Herzog and de Meuron’s much-delayed extension of the Tate Modern saw the architect handed the rare opportunity of returning to a project having worked on the original. Ike Ijeh visits the Switch House ahead of its opening next month to find out if it’s a happy reunion
Extensions hold a curious significance for cultural institutions. With a school or an office block, “extension” is often a demeaning term, a convenient yet submissive adjunct to the primary work of architecture. But with a museum or art gallery as well as (curiously) airports, an extension often proudly asserts itself as a distinct architectural object that provides a host of new opportunities to reconstruct the relationship with its patrons and the public.
Crucially, such extensions also provide a three-dimensional advertisement for how well an often long-established cultural institution can grasp contemporary themes and culture, considerations that are central to maintaining the cultural relevance and contemporary immediacy that is seen as a central tenet of art.
Add world-leading architects and revered heritage to this heady mix and cultural extensions display a high capacity for instant notoriety and occasional controversy. This is a formula that has been dramatically displayed on a host of high-profile museum developments worldwide, ranging from the National Gallery’s incendiary 1982 Sainsbury Wing competition to the opening of Snøhetta’s new extension to Mario Botta’s postmodern San Francisco Museum of Modern Art earlier this spring.
One of the most hotly anticipated extensions of recent times is undoubtedly Herzog and de Meuron’s soon-to-open extension to London’s Tate Modern. The significance of, and interest surrounding, this scheme has been bolstered by a number of factors. First, a delayed construction programme has meant that the extension’s distinctive profile has already been a familiar feature on London’s skyline for a number of years.
But even more intriguingly, the extended block has been designed by the same architect who completed the phenomenally successful conversion of the former Bankside Power Station into the Tate Modern back in 2000. It thus represents a rare opportunity to see an architect return to an original project after a substantial amount of time and offer a new and evolved interpretation of both site and architecture.
The successive work of Richard Gilbert Scott at London’s Guildhall in 1974 and 1999 provides another rare example of this fascinating process, but the Tate Modern extension is conceived on a far grander scale and on a much more prominent site.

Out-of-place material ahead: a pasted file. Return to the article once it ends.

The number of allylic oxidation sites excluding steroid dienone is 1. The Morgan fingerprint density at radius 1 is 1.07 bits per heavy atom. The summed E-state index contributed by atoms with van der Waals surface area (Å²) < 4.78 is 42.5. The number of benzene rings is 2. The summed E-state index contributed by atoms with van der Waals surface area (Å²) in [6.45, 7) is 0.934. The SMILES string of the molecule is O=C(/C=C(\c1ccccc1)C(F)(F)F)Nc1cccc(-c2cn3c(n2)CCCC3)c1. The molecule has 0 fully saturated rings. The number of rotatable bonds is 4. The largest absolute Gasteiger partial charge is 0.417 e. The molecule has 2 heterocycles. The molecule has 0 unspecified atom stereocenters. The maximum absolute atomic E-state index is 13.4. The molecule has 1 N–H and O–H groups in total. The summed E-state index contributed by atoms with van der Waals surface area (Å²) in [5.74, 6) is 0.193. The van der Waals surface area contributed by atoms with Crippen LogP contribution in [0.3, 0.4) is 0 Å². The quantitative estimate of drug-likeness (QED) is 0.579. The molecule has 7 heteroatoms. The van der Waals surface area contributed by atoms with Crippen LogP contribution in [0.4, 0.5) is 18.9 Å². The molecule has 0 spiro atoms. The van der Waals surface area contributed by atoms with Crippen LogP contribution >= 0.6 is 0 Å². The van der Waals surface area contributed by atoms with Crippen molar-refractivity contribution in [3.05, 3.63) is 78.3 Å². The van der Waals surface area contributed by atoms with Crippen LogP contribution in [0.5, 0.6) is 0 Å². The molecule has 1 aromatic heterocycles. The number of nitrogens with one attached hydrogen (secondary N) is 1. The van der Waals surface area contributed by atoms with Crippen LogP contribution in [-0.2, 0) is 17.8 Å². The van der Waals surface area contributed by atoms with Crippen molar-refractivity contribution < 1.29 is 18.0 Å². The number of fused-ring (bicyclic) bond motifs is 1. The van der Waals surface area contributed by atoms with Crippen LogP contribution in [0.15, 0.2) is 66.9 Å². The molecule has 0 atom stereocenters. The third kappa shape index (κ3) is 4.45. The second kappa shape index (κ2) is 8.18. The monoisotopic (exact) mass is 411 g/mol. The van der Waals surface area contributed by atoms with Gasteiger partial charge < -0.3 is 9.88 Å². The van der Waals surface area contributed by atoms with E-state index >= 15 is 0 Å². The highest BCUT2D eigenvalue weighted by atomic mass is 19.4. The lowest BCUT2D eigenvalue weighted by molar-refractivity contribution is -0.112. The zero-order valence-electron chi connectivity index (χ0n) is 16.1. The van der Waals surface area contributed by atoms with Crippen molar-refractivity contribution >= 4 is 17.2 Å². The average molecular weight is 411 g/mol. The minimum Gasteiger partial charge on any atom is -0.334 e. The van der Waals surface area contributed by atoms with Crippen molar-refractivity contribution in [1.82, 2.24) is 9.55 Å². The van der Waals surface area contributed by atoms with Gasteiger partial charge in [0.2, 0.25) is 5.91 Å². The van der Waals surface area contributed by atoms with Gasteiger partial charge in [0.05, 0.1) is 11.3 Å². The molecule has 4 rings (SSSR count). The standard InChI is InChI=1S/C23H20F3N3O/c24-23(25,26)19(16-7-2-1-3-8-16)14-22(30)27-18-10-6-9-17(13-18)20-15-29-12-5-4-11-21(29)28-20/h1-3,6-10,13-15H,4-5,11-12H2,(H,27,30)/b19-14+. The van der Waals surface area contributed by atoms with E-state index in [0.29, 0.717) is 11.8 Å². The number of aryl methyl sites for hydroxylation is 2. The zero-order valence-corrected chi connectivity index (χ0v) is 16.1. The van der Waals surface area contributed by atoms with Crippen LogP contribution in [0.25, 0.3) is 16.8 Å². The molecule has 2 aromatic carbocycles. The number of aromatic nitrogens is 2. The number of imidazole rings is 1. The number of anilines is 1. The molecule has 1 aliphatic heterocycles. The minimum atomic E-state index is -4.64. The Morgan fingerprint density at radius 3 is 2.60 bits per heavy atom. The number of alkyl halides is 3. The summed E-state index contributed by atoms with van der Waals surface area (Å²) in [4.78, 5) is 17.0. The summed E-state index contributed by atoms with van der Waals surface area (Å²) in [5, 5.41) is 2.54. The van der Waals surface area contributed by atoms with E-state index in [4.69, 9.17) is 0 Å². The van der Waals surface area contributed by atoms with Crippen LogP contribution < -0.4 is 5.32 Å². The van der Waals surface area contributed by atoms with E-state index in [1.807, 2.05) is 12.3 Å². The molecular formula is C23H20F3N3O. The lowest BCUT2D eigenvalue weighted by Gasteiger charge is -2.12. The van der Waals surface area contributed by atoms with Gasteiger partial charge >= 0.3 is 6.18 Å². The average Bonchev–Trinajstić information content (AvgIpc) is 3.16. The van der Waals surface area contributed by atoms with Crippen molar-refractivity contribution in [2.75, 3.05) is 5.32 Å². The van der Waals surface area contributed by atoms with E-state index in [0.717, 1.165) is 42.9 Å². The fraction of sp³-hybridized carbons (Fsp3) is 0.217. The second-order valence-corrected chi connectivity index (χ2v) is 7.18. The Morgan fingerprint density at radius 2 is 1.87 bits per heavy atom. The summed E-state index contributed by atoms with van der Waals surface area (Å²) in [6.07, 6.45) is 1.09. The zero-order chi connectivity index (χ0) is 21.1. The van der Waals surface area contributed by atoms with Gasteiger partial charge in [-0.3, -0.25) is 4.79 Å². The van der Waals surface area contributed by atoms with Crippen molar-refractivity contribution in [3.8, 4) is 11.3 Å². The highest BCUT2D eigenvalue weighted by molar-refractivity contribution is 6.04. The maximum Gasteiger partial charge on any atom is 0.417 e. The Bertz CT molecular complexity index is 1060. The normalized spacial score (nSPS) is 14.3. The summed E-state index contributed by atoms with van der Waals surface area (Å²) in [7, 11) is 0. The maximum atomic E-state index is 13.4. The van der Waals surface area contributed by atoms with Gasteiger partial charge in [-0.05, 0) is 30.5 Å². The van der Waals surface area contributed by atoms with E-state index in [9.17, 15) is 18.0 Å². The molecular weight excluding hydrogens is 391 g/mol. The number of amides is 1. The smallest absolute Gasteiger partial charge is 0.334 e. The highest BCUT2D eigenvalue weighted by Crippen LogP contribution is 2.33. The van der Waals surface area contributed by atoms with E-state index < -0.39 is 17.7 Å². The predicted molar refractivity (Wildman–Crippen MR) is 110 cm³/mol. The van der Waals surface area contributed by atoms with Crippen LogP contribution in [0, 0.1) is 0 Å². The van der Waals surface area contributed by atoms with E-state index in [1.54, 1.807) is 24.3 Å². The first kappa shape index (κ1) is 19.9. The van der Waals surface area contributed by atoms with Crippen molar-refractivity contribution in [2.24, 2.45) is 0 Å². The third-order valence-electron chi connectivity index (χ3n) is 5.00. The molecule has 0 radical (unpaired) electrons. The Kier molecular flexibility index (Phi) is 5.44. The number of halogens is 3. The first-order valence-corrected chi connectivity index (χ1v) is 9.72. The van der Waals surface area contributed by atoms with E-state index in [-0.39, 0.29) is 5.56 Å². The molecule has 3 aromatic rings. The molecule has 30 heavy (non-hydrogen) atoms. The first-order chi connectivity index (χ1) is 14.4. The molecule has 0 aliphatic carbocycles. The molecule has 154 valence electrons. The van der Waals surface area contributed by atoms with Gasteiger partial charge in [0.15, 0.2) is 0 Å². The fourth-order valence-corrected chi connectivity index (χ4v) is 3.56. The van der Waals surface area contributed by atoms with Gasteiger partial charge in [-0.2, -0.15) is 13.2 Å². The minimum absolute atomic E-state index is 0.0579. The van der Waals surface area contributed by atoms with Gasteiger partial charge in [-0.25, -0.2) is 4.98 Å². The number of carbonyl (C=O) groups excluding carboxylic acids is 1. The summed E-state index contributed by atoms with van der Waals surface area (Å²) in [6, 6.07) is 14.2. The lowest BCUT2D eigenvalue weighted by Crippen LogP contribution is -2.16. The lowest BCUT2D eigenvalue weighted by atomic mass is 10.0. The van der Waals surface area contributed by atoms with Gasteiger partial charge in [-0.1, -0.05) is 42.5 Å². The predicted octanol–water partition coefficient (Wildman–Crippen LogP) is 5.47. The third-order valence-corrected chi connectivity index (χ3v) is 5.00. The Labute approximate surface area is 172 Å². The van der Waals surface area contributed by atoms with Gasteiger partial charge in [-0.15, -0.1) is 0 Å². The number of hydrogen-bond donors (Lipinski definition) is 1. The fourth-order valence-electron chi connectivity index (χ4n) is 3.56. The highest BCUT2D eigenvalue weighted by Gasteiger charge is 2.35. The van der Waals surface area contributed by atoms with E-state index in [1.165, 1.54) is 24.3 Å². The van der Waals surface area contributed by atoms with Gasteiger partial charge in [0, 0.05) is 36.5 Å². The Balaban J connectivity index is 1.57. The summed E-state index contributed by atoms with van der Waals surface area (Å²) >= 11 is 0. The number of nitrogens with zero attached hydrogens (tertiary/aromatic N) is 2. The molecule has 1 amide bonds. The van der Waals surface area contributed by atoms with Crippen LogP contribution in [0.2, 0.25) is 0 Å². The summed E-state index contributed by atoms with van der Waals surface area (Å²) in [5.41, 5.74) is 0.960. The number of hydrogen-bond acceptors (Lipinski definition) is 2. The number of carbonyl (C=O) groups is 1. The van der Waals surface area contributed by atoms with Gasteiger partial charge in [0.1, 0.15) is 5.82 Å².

According to Nicholas Serota, Tate Modern’s erudite director, the extension was required because, quite literally, the world’s most popular modern art gallery became a victim of its own success. “We’d always planned to expand but the initial idea was to do so by around 2025 or 2030,” he says. “But the sheer number of visitors we received since opening made this impossible. The Tate Modern generally admits 5 million people a year but this is two-and-a-half times the capacity it was designed for.”
An international competition for a new extension was convened in 2005, which Herzog & de Meuron went on to win, a circumstance that Serota stresses was purely on the merits of their design proposal rather than their initial involvement in the Bankside site’s original redevelopment.
“It was clear to us that in the 10 years between their proposal for the original conversion and the design for the new extension, their design style, terminology and language had developed immensely. This was clear to us through some of the landmark projects they had developed in the intervening period, perhaps most notably in the Beijing National Stadium. But it was also present in their approach to the site and the new relationship they sought to maintain with the original fabric.”
It is now this new approach and relationship that are dramatically on display on the Tate’s dramatic new extension, known as the Switch House. The name comes from the former electricity substation that once occupied one of the three rectilinear strips that comprised the power station. The first strip, known as the Boiler House, faces the river and includes the Tate’s famous chimney. The second middle strip is the Turbine Hall which straddles the back of the Boiler House. The Switch House is the third layer on the other side of the Turbine Hall and right at the back of the building.
The eastern half of the old Switch House has been retained and, intriguingly, still operates as a substation for the surrounding area. The western half has been demolished and the new extension has been built in its place.
The new Switch House cuts an extraordinary figure on the Bankside townscape. Ten storeys of sloping brick planes twist and gyrate to form a folded, tapering ziggurat that blooms from the back wall of the Turbine Hall like a giant clay cyst. A series of randomly spaced horizontal lines are cut into the surface which is itself composed of a remarkable lattice of perforated, dimpled brickwork.
Despite its highly choreographed profile, the massing and shape of the new extension is one that Jacques Herzog explains grew directly from the original power station buildings and its surroundings. “It’s a very intuitive idea; the shape is informed by various geometries and restrictions on the site such as street lines and protected viewing corridors in order to create something specific and unique that is rooted in its context.
“We wanted the new and old to work together but for the new to be distinct. But we didn’t want this distinction expressed through warped surfaces, we developed a series of straight and inclined planes. Subsequently, these form a reinterpretation of the geometry of the power station. That is a series of rectilinear layers, here we have introduced a series of stacked polygonal squares that conform to the same geometry but are arranged in a different manner.”